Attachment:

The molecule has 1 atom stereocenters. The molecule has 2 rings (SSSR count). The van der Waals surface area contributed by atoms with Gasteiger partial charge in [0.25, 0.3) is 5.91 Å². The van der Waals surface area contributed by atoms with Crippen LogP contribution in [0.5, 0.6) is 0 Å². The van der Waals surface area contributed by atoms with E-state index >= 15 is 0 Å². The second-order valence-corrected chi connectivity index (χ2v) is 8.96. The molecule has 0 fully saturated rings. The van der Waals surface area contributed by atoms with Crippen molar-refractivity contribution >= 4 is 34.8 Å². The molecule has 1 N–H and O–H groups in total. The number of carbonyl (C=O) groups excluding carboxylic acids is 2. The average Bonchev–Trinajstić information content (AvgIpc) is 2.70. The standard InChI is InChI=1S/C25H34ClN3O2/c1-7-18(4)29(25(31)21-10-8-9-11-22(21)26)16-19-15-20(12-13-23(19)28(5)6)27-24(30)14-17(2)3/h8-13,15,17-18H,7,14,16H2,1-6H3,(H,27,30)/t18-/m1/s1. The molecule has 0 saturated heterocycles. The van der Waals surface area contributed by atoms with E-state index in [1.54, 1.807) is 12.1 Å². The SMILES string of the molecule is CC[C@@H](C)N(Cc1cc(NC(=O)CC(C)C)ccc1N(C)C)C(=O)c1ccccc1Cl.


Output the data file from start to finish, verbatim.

The molecule has 1 atom stereocenters. The molecule has 2 rings (SSSR count). The van der Waals surface area contributed by atoms with Gasteiger partial charge in [0.25, 0.3) is 5.91 Å². The van der Waals surface area contributed by atoms with Crippen LogP contribution in [0.5, 0.6) is 0 Å². The van der Waals surface area contributed by atoms with E-state index >= 15 is 0 Å². The second-order valence-corrected chi connectivity index (χ2v) is 8.96. The molecule has 0 fully saturated rings. The van der Waals surface area contributed by atoms with Crippen molar-refractivity contribution >= 4 is 34.8 Å². The molecule has 1 N–H and O–H groups in total. The number of carbonyl (C=O) groups excluding carboxylic acids is 2. The average Bonchev–Trinajstić information content (AvgIpc) is 2.70. The standard InChI is InChI=1S/C25H34ClN3O2/c1-7-18(4)29(25(31)21-10-8-9-11-22(21)26)16-19-15-20(12-13-23(19)28(5)6)27-24(30)14-17(2)3/h8-13,15,17-18H,7,14,16H2,1-6H3,(H,27,30)/t18-/m1/s1. The molecule has 0 saturated heterocycles. The van der Waals surface area contributed by atoms with E-state index in [1.54, 1.807) is 12.1 Å². The SMILES string of the molecule is CC[C@@H](C)N(Cc1cc(NC(=O)CC(C)C)ccc1N(C)C)C(=O)c1ccccc1Cl.